Heather Gwinn, also known as Blowfish Armageddon is a self-taught artist who discovered a desire to create art as an adult after reading Tove Jansson’s The True Deceiver in 2011. As Heather tells it, “I was taken with (the character) Anna’s desire to illustrate tiny patches of the forest floor. It sounded appealing to niggle away at the small details and dirty bits and tiny nubs of beauty that most of us miss. The idea stuck with me and I found myself looking closely at plants and noticing all of the detail that I had never seen before.
“In the summer of 2012 I had a brief flash of depression (I’m getting older and hormones are a fright). Never having been depressed before I was startled by the despondency and tried to distract myself by reading, watching movies … anything. Nothing worked. I finally grabbed a sharpie and a blank canvas left over from a craft session with the kids and started doodling. Tiny shapes and patterns, no goal in mind.
“It was soothing and the end result was kinda neato.
“Fast forward to November 2012. I found myself doodling more and more in my journal. I tend to be relatively high strung and don’t relax easily. When doodling, I relaxed. My husband noticed this new interest of mine and bought me a sketchbook and a few good pens.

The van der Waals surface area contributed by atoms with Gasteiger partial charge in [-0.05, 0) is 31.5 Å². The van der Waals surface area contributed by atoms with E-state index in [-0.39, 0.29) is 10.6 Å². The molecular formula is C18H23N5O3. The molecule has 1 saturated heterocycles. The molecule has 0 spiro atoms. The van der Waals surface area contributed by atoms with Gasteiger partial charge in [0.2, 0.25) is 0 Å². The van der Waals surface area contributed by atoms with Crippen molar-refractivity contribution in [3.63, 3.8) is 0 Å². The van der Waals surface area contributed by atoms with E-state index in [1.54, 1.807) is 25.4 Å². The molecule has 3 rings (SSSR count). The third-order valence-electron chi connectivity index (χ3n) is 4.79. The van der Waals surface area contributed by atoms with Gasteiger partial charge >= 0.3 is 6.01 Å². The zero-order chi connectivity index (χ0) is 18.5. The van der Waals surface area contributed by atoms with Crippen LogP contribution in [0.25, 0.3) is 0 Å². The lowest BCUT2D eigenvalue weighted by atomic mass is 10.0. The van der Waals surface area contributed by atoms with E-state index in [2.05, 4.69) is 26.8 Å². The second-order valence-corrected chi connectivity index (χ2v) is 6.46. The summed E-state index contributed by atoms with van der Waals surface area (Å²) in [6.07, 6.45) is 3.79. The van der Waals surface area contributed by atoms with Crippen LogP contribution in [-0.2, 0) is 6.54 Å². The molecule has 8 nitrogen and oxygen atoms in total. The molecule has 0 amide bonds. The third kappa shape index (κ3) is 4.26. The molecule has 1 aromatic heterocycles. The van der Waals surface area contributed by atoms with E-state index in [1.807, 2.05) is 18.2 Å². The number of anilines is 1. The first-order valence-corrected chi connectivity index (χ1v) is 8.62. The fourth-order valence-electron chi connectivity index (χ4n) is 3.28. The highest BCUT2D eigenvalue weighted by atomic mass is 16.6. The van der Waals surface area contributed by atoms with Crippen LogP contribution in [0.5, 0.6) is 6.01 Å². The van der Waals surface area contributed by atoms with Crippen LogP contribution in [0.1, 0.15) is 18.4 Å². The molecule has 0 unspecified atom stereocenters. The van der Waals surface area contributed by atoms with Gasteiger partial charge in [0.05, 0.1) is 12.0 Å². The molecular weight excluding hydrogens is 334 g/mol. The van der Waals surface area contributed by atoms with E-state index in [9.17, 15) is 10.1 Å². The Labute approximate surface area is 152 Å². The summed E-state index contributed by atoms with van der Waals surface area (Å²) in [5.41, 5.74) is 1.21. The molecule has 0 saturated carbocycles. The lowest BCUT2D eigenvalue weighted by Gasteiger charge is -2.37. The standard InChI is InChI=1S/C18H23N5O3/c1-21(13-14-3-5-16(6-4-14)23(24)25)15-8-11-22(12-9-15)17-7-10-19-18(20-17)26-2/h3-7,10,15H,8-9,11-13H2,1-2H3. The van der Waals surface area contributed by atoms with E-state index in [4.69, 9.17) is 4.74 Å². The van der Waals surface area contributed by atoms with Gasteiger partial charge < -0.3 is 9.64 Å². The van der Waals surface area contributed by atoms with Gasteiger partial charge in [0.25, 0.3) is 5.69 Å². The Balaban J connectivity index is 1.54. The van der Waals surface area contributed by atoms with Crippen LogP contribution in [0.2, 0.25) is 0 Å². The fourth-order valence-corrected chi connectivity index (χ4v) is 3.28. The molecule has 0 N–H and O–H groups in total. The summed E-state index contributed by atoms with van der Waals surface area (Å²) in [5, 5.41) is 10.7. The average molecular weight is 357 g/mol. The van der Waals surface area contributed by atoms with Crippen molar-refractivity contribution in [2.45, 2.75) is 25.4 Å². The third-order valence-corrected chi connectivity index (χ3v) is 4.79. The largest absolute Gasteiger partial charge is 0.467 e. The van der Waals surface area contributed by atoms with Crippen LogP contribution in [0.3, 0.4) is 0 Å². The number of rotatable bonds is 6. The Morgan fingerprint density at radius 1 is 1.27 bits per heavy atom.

“The rest you can see here. I don’t ever stop drawing, or planning to draw, or looking at pictures that I want to draw, or wishing I had more time to draw. It’s become a balm for my overly anxious mind and a delight to my heart to be perpetually creating.
“I have lots to learn and several kids to raise and a husband to love and a job to excel at, so it’s a journey for sure. And it’s wonderful.”
Heather’s story is one that’s familiar to all of us. We all discover art and a desire to create art at some point. Who’s to say when in life that should occur? The fact that Heather discovered her desire to create art a little later in life perhaps makes her a bit less self-conscious about her art than most of us who discovered art as children were when first creating art. In any event, I love that she chose stipple as a medium to often work in. The attention to line weight and using lines and dots to create shading is quite admirable. Take a look at Heather’s work below! You can also find Heather’s art on Facebook here.